Better Than “Normal”
By Jacqueline E.
As an adult, I never understood why I couldn’t function “normally” as I saw other people do. I couldn’t hold down a job or function in school with any consistency. I would have frequent bouts of depression and anxiety, and felt displaced from my life. I had a vague recollection of what I went through as a child, but for some reason my brain did not seem to correlate my adult issues and my childhood.
In my early 20s, after yet another abusive and dysfunctional relationship, I decided to move across the country. I had lived in Ohio my whole life. I packed up my little Ford Focus with all my possessions and the $250 I had, and drove west. I did not stop until I got to Grand Junction. I got a job as a server, and continued to barely function in my life.
Ironically, it was only when I met the most wonderful man I have ever known, and married him, that my life really and truly fell apart. Not too long after we married and he joined the Navy, I started to have intense nightmares. Those nightmares started to cause panic attacks, and I began to experience flashbacks. I was having vivid memories of my childhood, and it was like I was living it in real time all over again but this time as an adult. Then my husband was deployed, and had to leave for 8 months. I tried so hard to stay strong while he was away, but I fell apart completely and was committed to a psychiatric facility.
10 years of abuse, along with other horrible memories had all come back to me in a horrible rush. I was sexually, physically, and emotionally abused. I became pregnant as a teen, as a result of that abuse, and was forced to terminate by my abusers. Those memories that were once vague and distant were now returning to me in vivid recollection, every day. I lived in constant fear as a child, and now as an adult all that fear came rushing back to me.
In addition to experiencing depression, anxiety, and flashbacks, I started to become extremely fearful. I became too scared to leave my house, and would cry at the thought of having to go anywhere. I slowly stopped spending time with anyone other than my husband, stopped driving, even stopped going outside. My husband tried so hard to do everything he could to help me, but I just seemed to get worse and worse, now agoraphobic in addition everything else.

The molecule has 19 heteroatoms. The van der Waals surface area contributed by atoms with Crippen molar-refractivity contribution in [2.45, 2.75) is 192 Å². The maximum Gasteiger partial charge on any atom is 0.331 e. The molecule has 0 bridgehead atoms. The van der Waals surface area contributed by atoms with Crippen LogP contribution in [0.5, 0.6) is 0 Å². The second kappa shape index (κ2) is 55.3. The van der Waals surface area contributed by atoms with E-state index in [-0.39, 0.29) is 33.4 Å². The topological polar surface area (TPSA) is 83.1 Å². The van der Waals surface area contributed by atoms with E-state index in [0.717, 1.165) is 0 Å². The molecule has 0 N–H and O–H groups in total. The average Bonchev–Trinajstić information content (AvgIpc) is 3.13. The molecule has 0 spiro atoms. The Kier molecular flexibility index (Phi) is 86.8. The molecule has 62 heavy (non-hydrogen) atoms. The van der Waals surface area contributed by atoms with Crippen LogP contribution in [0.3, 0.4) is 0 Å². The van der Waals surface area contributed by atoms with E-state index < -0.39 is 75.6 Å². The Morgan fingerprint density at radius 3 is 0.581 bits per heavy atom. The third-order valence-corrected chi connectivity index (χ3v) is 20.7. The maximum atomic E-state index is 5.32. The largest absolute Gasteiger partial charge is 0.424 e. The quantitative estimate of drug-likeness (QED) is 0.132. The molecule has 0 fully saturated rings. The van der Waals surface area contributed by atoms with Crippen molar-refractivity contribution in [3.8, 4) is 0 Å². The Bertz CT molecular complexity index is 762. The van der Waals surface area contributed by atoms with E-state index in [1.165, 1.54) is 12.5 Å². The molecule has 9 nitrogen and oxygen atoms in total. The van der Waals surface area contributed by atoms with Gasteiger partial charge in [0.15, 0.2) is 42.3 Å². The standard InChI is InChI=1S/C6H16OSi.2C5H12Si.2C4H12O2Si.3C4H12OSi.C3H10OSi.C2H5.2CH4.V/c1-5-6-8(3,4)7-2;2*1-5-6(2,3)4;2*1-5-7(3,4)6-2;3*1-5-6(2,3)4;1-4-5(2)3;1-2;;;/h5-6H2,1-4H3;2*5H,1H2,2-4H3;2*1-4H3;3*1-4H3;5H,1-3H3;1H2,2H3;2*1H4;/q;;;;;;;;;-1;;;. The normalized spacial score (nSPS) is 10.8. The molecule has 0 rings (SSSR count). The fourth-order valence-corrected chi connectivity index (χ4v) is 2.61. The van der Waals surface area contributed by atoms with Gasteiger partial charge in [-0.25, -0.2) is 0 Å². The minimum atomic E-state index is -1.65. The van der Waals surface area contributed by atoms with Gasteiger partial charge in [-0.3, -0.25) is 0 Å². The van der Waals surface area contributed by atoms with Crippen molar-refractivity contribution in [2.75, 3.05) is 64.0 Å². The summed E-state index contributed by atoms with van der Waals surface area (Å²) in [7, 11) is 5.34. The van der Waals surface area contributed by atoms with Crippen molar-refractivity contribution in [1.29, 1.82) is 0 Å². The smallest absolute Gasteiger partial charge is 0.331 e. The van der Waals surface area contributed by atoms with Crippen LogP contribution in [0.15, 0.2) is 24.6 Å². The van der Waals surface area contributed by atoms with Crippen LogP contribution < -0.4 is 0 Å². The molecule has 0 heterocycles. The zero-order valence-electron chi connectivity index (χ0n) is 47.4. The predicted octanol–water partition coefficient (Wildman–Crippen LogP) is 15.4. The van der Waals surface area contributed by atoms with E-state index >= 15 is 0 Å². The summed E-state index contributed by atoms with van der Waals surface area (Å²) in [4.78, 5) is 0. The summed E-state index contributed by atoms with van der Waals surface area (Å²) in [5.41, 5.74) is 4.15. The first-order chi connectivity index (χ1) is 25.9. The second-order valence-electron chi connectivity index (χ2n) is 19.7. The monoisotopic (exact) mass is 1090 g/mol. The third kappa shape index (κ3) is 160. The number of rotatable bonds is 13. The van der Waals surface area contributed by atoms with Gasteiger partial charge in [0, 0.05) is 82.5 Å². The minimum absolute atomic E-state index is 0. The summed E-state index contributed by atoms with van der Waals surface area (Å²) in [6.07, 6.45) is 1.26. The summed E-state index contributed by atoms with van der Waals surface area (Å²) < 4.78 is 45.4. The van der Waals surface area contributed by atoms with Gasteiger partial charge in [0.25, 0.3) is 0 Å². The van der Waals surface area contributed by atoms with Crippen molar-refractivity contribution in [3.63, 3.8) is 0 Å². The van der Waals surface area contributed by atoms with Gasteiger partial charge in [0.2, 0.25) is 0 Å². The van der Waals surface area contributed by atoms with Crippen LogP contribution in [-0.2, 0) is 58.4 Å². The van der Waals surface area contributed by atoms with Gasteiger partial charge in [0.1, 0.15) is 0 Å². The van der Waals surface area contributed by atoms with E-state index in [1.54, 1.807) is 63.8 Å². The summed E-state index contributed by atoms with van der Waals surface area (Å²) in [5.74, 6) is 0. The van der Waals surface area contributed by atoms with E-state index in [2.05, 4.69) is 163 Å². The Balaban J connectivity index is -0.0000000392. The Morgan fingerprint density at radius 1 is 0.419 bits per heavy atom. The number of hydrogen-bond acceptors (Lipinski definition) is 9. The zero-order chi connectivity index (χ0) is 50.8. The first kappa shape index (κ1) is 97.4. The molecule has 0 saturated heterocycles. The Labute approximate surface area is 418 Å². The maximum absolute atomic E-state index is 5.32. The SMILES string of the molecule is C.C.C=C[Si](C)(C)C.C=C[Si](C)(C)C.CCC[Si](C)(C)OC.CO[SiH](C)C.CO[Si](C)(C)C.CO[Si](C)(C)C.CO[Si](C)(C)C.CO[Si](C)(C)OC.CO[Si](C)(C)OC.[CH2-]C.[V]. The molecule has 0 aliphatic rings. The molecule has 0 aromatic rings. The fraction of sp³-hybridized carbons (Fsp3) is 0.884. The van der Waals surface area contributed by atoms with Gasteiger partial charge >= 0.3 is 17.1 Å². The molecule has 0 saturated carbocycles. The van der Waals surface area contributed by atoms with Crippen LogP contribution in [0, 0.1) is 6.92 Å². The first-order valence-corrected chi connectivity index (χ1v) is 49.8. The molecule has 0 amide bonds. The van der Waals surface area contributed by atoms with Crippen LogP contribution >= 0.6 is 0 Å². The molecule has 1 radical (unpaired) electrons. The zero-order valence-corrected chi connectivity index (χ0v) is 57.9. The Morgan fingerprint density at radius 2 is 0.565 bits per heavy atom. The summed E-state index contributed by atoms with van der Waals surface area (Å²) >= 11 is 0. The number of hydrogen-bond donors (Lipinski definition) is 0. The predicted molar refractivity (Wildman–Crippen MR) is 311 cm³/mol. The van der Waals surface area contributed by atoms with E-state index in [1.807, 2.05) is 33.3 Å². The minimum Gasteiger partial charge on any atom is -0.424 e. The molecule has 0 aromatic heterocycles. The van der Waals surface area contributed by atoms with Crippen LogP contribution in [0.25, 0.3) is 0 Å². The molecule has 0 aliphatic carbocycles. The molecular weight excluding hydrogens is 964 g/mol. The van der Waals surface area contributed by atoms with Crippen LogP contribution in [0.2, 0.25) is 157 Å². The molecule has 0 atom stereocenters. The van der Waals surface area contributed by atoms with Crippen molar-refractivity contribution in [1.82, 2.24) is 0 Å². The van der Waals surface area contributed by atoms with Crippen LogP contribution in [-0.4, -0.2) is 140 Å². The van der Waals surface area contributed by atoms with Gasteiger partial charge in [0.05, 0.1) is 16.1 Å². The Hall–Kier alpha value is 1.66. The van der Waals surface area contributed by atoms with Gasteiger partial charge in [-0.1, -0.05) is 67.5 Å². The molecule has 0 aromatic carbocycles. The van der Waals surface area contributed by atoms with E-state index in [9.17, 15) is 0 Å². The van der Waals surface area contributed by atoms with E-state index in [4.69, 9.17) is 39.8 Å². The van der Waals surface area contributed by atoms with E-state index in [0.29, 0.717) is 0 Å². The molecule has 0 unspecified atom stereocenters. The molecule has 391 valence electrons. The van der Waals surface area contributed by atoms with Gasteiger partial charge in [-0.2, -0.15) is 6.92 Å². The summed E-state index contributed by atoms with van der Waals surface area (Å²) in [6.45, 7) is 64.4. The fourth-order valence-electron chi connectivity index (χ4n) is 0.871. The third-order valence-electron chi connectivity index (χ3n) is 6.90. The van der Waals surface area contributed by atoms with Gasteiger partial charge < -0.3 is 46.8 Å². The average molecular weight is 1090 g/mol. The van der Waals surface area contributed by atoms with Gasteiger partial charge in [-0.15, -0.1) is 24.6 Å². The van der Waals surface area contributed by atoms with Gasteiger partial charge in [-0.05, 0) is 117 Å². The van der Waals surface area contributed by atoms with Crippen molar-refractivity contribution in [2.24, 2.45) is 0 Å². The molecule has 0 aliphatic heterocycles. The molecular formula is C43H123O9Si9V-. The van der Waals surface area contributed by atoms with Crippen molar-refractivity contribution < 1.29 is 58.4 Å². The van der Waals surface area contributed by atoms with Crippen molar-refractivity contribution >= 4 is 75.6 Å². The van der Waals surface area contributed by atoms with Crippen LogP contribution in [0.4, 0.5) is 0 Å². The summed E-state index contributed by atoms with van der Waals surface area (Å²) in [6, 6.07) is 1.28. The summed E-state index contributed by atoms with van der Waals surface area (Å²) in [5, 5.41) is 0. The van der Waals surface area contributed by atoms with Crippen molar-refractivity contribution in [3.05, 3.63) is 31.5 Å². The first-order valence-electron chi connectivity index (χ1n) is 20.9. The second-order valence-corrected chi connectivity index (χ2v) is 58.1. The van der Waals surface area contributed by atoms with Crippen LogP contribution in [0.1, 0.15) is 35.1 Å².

At the psychiatric hospital, I had received a diagnosis of complex PTSD, with severe depression and anxiety. But we knew I needed more long term help than just a label. So I started seeing a therapist at Mind Springs Health. I was extremely lucky in that I found someone who was so supportive and caring, and she helped me start the long road to recovery. After I had being seeing my therapist for a while, she recommended EMDR (Eye Movement Desensitization and Reprocessing) to help with the flashbacks that I continued to have. So I began going to EMDR sessions in addition to weekly therapy. I was lucky enough to have another amazing woman in addition to my therapist to work with.
It took years of hard work. There were ups and downs in my progress. But working with these amazing women, having an incredibly supportive husband, and never giving up ultimately helped me to control the symptoms of my PTSD, to understand that I was not deserving of these things that had happened to me, and that I am no longer a victim, but a survivor. I had to work hard, and it was not an easy road. There were times that I did not think that I could continue on.
But the important thing was that I did go on. I learned that I had to do things to aid in my own recovery. I practiced gratitude, acknowledging all that I had in my life that I could be grateful for. I practiced self-care. I needed to take care of myself, treat myself, and in that way learn to love myself. These things along with all the work that I was doing in therapy and EMDR, put me on the road to recovery.
I’ll never be what anyone would call “normal” by any stretch of the imagination. But all those flaws and imperfections, all those scars and bruises, they are all the things that make me who I am today. And who I am is someone who kept fighting when fighting was the hardest thing in the world to do. Who I am is someone who is not made of glass. If you hit me, I will not shatter. Who I am is a woman who has found meaning in using her story to inspire hope and recovery to others. And that person is BETTER than “normal”.